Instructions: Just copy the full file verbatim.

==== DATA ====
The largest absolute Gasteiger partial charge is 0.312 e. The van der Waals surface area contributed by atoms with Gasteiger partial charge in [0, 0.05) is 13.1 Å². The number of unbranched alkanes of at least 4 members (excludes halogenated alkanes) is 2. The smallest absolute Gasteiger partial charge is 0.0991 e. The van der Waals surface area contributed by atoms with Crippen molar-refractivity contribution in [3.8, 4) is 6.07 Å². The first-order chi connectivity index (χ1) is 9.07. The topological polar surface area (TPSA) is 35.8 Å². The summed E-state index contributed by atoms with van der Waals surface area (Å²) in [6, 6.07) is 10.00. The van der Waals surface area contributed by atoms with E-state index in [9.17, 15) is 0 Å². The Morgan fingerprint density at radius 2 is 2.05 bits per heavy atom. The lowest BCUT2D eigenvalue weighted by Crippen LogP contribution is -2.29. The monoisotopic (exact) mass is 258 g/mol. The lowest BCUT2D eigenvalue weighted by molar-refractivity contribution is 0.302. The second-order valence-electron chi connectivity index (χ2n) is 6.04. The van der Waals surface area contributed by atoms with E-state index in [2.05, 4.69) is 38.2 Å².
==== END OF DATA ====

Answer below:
The largest absolute Gasteiger partial charge is 0.312 e. The van der Waals surface area contributed by atoms with Gasteiger partial charge in [0, 0.05) is 13.1 Å². The number of unbranched alkanes of at least 4 members (excludes halogenated alkanes) is 2. The smallest absolute Gasteiger partial charge is 0.0991 e. The van der Waals surface area contributed by atoms with Crippen molar-refractivity contribution in [3.8, 4) is 6.07 Å². The first-order chi connectivity index (χ1) is 9.07. The topological polar surface area (TPSA) is 35.8 Å². The summed E-state index contributed by atoms with van der Waals surface area (Å²) in [6, 6.07) is 10.00. The van der Waals surface area contributed by atoms with E-state index in [9.17, 15) is 0 Å². The Morgan fingerprint density at radius 2 is 2.05 bits per heavy atom. The lowest BCUT2D eigenvalue weighted by Crippen LogP contribution is -2.29. The monoisotopic (exact) mass is 258 g/mol. The lowest BCUT2D eigenvalue weighted by molar-refractivity contribution is 0.302. The second-order valence-electron chi connectivity index (χ2n) is 6.04. The van der Waals surface area contributed by atoms with E-state index in [2.05, 4.69) is 38.2 Å².